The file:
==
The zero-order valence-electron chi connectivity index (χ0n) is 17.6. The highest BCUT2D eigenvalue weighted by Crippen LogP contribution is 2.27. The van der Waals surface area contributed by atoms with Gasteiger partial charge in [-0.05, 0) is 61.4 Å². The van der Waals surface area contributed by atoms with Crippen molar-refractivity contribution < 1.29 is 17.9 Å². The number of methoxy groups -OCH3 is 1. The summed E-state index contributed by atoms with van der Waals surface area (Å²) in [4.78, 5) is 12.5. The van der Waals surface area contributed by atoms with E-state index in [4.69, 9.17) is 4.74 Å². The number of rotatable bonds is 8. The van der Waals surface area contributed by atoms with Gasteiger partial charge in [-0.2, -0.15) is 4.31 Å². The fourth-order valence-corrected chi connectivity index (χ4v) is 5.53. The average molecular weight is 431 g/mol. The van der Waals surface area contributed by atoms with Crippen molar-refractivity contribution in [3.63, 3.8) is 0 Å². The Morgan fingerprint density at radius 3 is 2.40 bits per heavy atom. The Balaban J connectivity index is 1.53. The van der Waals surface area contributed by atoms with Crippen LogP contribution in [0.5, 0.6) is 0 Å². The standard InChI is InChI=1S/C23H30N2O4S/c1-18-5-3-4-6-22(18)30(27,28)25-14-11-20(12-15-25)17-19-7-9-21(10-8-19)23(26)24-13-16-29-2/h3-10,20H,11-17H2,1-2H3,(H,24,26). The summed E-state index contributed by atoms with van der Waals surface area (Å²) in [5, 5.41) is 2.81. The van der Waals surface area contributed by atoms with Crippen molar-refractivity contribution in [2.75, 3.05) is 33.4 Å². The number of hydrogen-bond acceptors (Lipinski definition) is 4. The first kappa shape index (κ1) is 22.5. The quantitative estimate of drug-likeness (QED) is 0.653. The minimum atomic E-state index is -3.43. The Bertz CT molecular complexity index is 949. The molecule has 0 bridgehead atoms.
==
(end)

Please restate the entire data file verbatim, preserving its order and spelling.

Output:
The zero-order valence-electron chi connectivity index (χ0n) is 17.6. The highest BCUT2D eigenvalue weighted by Crippen LogP contribution is 2.27. The van der Waals surface area contributed by atoms with Gasteiger partial charge in [-0.05, 0) is 61.4 Å². The van der Waals surface area contributed by atoms with Crippen molar-refractivity contribution < 1.29 is 17.9 Å². The number of methoxy groups -OCH3 is 1. The summed E-state index contributed by atoms with van der Waals surface area (Å²) in [4.78, 5) is 12.5. The van der Waals surface area contributed by atoms with E-state index in [4.69, 9.17) is 4.74 Å². The number of rotatable bonds is 8. The van der Waals surface area contributed by atoms with Gasteiger partial charge in [-0.2, -0.15) is 4.31 Å². The fourth-order valence-corrected chi connectivity index (χ4v) is 5.53. The average molecular weight is 431 g/mol. The van der Waals surface area contributed by atoms with Crippen molar-refractivity contribution in [3.63, 3.8) is 0 Å². The Morgan fingerprint density at radius 3 is 2.40 bits per heavy atom. The Balaban J connectivity index is 1.53. The van der Waals surface area contributed by atoms with Crippen LogP contribution in [0.5, 0.6) is 0 Å². The standard InChI is InChI=1S/C23H30N2O4S/c1-18-5-3-4-6-22(18)30(27,28)25-14-11-20(12-15-25)17-19-7-9-21(10-8-19)23(26)24-13-16-29-2/h3-10,20H,11-17H2,1-2H3,(H,24,26). The summed E-state index contributed by atoms with van der Waals surface area (Å²) in [5, 5.41) is 2.81. The van der Waals surface area contributed by atoms with Crippen molar-refractivity contribution in [2.75, 3.05) is 33.4 Å². The number of hydrogen-bond acceptors (Lipinski definition) is 4. The first kappa shape index (κ1) is 22.5. The quantitative estimate of drug-likeness (QED) is 0.653. The minimum atomic E-state index is -3.43. The Bertz CT molecular complexity index is 949. The molecule has 0 bridgehead atoms.